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Schooling, Marriage and Age of First Birth in Madagascar

by Peter Glick, Christopher Handy, David Sahn | Thursday, January 01, 2015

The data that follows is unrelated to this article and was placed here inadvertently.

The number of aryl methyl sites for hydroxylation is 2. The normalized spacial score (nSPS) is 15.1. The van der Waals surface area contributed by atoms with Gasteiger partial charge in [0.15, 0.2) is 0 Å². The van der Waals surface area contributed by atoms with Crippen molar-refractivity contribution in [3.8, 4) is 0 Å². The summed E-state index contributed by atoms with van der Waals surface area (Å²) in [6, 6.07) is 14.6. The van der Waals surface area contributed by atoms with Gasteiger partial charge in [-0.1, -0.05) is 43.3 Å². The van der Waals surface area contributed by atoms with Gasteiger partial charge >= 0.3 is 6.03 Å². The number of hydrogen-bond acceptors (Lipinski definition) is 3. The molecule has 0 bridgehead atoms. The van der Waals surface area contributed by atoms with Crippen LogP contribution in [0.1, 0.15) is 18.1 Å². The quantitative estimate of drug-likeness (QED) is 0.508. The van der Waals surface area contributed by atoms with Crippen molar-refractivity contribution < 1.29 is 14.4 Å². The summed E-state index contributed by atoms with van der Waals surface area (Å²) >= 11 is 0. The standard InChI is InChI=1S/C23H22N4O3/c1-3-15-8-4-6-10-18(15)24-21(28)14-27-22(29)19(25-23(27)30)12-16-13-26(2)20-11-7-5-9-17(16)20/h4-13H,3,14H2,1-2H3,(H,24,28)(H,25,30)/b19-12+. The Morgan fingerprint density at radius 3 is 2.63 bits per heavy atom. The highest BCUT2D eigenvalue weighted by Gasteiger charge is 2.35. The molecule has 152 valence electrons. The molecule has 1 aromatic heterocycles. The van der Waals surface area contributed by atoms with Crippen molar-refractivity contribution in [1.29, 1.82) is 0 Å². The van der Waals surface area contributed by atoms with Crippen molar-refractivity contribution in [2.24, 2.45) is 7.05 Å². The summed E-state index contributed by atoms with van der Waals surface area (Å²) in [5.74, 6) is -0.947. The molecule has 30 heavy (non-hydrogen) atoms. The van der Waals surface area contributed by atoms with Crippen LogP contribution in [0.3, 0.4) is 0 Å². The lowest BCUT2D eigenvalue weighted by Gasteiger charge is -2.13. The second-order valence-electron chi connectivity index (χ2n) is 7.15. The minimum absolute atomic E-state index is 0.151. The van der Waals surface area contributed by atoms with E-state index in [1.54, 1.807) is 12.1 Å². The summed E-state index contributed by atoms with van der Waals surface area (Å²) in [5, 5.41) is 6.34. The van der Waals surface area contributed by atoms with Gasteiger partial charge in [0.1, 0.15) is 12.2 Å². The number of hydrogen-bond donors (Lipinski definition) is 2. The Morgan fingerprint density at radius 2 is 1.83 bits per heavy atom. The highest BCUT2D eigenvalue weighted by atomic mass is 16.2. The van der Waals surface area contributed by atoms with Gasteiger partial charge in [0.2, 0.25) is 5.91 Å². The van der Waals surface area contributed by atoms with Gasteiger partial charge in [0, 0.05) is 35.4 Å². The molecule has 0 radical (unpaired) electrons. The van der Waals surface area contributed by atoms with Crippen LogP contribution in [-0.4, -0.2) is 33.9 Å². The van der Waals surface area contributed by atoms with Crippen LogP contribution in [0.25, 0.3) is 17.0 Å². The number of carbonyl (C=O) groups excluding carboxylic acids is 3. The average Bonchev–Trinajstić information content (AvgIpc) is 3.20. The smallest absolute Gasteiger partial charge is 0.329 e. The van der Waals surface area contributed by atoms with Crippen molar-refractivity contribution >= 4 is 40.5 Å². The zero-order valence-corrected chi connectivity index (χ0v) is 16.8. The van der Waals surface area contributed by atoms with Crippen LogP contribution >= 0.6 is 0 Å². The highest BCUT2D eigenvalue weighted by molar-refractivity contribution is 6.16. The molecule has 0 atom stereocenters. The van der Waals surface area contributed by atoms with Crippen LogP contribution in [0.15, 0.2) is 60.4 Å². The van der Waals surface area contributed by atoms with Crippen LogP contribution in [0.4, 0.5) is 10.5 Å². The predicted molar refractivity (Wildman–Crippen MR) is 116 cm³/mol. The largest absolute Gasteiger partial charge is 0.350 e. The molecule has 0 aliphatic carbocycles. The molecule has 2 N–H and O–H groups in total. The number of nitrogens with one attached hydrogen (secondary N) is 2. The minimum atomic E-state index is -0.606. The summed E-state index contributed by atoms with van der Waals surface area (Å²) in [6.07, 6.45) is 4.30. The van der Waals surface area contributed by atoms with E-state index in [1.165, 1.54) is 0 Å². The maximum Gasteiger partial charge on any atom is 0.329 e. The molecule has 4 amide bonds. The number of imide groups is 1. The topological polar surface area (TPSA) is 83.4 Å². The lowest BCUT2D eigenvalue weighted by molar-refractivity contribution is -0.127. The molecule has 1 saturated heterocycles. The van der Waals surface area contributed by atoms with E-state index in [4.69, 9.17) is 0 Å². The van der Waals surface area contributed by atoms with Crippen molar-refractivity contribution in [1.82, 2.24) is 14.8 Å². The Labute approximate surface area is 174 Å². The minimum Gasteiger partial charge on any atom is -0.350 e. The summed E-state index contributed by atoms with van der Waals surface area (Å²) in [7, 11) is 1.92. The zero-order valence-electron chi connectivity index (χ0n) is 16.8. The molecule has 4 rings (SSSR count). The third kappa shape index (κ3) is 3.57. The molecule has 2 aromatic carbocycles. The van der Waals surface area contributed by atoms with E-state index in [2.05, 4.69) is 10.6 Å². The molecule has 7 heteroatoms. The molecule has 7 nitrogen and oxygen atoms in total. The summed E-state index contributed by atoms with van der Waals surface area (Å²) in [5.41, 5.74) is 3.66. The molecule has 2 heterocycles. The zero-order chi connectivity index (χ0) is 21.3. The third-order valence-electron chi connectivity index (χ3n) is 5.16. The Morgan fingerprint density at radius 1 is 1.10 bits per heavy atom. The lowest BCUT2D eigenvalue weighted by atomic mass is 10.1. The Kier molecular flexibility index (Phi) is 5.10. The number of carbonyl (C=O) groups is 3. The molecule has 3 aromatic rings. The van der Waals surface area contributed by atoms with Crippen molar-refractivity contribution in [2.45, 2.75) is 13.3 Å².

Low female schooling attainment, early marriage and low age at first birth are major policy concerns in developing countries. This paper jointly estimated the determinants of educational attainment, marriage age and age of first birth among females 12 to 25 years of age in Madagascar, explicitly accounting for the endogeneities that arose from modeling these related outcomes simultaneously. An additional year of schooling resulted in a delay of marriage by 1.5 years. Marrying one year later delayed the age of first birth by 0.5 years. Parental education and wealth also had important effects on schooling, marriage and age at first birth: among other findings, a woman’s first birth was delayed by 0.75 years for four additional years of schooling of her mother. Overall, the results provided rigorous evidence for the critical role of education – both own education and that of parents – in delaying marriage and fertility of young women.

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